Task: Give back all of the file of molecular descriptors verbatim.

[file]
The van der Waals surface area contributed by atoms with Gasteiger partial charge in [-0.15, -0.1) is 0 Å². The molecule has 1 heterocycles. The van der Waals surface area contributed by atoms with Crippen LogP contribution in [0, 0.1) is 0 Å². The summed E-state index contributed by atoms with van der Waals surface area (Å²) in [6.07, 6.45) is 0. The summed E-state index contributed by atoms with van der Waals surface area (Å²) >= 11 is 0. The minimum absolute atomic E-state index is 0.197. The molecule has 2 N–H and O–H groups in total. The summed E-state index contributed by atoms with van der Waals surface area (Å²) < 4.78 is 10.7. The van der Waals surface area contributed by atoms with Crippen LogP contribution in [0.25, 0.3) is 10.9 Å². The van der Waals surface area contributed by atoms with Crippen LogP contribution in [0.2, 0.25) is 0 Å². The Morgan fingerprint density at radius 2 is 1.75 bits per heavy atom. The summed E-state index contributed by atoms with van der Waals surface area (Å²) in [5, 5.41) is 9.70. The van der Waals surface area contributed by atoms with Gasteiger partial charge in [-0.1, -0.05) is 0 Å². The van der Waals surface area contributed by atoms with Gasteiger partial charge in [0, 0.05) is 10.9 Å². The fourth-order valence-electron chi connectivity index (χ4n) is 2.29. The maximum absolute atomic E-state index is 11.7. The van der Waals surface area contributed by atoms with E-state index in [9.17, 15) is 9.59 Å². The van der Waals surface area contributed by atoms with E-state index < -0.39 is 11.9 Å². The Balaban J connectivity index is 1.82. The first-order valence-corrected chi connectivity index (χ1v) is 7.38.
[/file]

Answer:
The van der Waals surface area contributed by atoms with Gasteiger partial charge in [-0.15, -0.1) is 0 Å². The molecule has 1 heterocycles. The van der Waals surface area contributed by atoms with Crippen LogP contribution in [0, 0.1) is 0 Å². The summed E-state index contributed by atoms with van der Waals surface area (Å²) in [6.07, 6.45) is 0. The summed E-state index contributed by atoms with van der Waals surface area (Å²) >= 11 is 0. The minimum absolute atomic E-state index is 0.197. The molecule has 2 N–H and O–H groups in total. The summed E-state index contributed by atoms with van der Waals surface area (Å²) < 4.78 is 10.7. The van der Waals surface area contributed by atoms with Crippen LogP contribution in [0.25, 0.3) is 10.9 Å². The van der Waals surface area contributed by atoms with Crippen LogP contribution in [0.2, 0.25) is 0 Å². The Morgan fingerprint density at radius 2 is 1.75 bits per heavy atom. The summed E-state index contributed by atoms with van der Waals surface area (Å²) in [5, 5.41) is 9.70. The van der Waals surface area contributed by atoms with Gasteiger partial charge in [-0.1, -0.05) is 0 Å². The van der Waals surface area contributed by atoms with Gasteiger partial charge in [0, 0.05) is 10.9 Å². The fourth-order valence-electron chi connectivity index (χ4n) is 2.29. The maximum absolute atomic E-state index is 11.7. The van der Waals surface area contributed by atoms with E-state index in [9.17, 15) is 9.59 Å². The van der Waals surface area contributed by atoms with E-state index < -0.39 is 11.9 Å². The Balaban J connectivity index is 1.82. The first-order valence-corrected chi connectivity index (χ1v) is 7.38.